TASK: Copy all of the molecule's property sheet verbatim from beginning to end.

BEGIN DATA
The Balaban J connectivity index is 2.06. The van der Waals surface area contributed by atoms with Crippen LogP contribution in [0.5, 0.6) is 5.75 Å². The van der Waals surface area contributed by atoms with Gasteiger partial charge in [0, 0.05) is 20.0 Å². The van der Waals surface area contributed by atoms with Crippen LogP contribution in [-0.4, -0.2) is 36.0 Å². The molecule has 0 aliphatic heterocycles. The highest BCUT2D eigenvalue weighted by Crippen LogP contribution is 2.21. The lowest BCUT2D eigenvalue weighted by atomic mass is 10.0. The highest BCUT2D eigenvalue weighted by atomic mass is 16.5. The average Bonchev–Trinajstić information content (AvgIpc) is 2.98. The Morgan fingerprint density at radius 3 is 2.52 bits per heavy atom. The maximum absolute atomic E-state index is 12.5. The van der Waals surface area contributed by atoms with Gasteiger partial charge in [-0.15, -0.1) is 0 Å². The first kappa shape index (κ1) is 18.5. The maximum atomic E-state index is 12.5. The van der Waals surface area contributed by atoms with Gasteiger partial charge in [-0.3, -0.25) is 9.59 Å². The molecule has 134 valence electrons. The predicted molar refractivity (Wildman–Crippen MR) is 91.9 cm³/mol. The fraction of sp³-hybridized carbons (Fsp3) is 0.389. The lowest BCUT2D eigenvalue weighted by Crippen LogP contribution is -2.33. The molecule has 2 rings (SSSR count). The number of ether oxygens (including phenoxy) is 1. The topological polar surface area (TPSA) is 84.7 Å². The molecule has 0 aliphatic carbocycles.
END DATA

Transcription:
The Balaban J connectivity index is 2.06. The van der Waals surface area contributed by atoms with Crippen LogP contribution in [0.5, 0.6) is 5.75 Å². The van der Waals surface area contributed by atoms with Gasteiger partial charge in [0, 0.05) is 20.0 Å². The van der Waals surface area contributed by atoms with Crippen LogP contribution in [-0.4, -0.2) is 36.0 Å². The molecule has 0 aliphatic heterocycles. The highest BCUT2D eigenvalue weighted by Crippen LogP contribution is 2.21. The lowest BCUT2D eigenvalue weighted by atomic mass is 10.0. The highest BCUT2D eigenvalue weighted by atomic mass is 16.5. The average Bonchev–Trinajstić information content (AvgIpc) is 2.98. The Morgan fingerprint density at radius 3 is 2.52 bits per heavy atom. The maximum absolute atomic E-state index is 12.5. The van der Waals surface area contributed by atoms with Gasteiger partial charge in [-0.15, -0.1) is 0 Å². The first kappa shape index (κ1) is 18.5. The maximum atomic E-state index is 12.5. The van der Waals surface area contributed by atoms with Gasteiger partial charge in [-0.3, -0.25) is 9.59 Å². The molecule has 134 valence electrons. The predicted molar refractivity (Wildman–Crippen MR) is 91.9 cm³/mol. The fraction of sp³-hybridized carbons (Fsp3) is 0.389. The lowest BCUT2D eigenvalue weighted by Crippen LogP contribution is -2.33. The molecule has 2 rings (SSSR count). The number of ether oxygens (including phenoxy) is 1. The topological polar surface area (TPSA) is 84.7 Å². The molecule has 0 aliphatic carbocycles.